The trimmer pot is used to adjust the maximum output current (20 mA) at the maximum number (4095) of the DAC or the maximum output voltage. This value, in the typical case of 3.3*5/6 is equal to 2.75 V, for which:
R2 = 2.75V /20mA = 137.5 Ω
In practice there may be slightly different values, therefore, it's better to use a potentiometer to precisely calibrate the current.
Powering the circuit with 5 V, supplied by of Arduino, the load can’t have higher voltages of 1 volt. Indeed, at 20 mA the voltage on R2 will be equal to about 2.75 V, which must be added to the Vce of the transistor which must not saturate. During the tests I used a digital ammeter that require a maximum of 0.2V on its terminals. For these reasons it is better to use higher supply voltages as 12 V or, better, 24 V. By varying the supply voltage does not involve variations of the circuit, but only an increase of dissipation on the transistor. In these cases a darlington medium power transistor is a good choice, as a TIP110, BD675, or similar.
 Don’t use operational amplifier as LM741, LM1458, TL081 and other that are not suitable for single-supply.
The photo below show the circuit, built on a bread board, during the test. For the interface with my Arduino Due system, I used a DB25 connector, mounted under the card.
To test the circuit, I wrote a simple program that sends to the DAC0  of Arduino Due, values of N according to the table: {0,512,1024,2048,3072,3584,4095}. They are generated in succession, each time I press the a button connected to pin 32. In the picture below you can see the circuit connected to my system, based on an Arduino Due and a LCD display. 
For the calibration measurements I used both a digital DMM, as shown in the photo, and a more accurate high resolution voltmeter on a precision 200.0 Ohm resistor, acting as load.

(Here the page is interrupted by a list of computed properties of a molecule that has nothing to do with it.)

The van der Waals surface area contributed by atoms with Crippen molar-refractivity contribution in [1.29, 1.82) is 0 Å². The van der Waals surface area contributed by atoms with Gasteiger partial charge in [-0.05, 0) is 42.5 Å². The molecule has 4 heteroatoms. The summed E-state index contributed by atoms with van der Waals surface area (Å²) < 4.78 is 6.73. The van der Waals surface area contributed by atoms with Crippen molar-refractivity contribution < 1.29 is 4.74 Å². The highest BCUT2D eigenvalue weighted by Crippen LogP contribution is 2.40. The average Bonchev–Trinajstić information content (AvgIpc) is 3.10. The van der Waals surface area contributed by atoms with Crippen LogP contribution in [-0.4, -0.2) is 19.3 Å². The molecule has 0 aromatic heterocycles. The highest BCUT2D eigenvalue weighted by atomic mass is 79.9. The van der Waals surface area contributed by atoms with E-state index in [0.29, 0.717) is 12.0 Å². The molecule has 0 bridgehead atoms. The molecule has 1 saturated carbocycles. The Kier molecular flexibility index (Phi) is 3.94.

The results of these measurements were very good, as is also clear from the trend curve shown in the following figure and from R2, almost equal to one.
1)      “Atmel ARM Cortex-M3 Product Family (SAM3)”, Atmel application note 42187A−SAM−10/2013

Thursday, 13 August 2015

A very simple way to power Arduino

A simple and inexpensive solution is to use a 'mobile power bank', which is now widely available at low cost (from 5 €). The capacity of these systems is very high, almost always greater than 2000mAh, although some Chinese manufacturers print values ​​little true, as is the case for the batteries.
It is used to give energy to our smartphone or tablet, in cases in which our cellular battery is discharged or we can’t use the electricity grid. These devices incorporate, in a small volume, one or more rechargeable polymer battery, a charger (5V to 4.2V) and a step-up switching power supply to generate the 5V output from 3.6 V battery.
Normally it has two USB connectors female: output type A to power the phone or tablet and a micro USB for charging the internal battery, it connects to a normal power supply 5-5,5V 1 or 2 A, which is now a standard for the last generation mobile phones o tablets.
Usually they are provided of one or more cables to adapt to phones and tablet, typically with the micro USB or with standard iPhone connector. With the cable terminated with USB Micro, we can supply different cards, including Arduino Due, Yun, Nano and Teensy.
To power Arduino Uno we need a common USB cable A / B USB, like that used for printers.
This type of power supply is particularly suitable for portable and very compact systems, and it has an operating time of several hours. I use these devices for some years.

The photo below shows an example of an application with Arduino Yun.
With the experience of a few years of use of the power banks, may I suggest that you preferably use those that have a power switch. They cost more but do not have an internal consumption that significantly reduces battery life. In some cases I measured a battery discharge current of about 2 mA without any external load.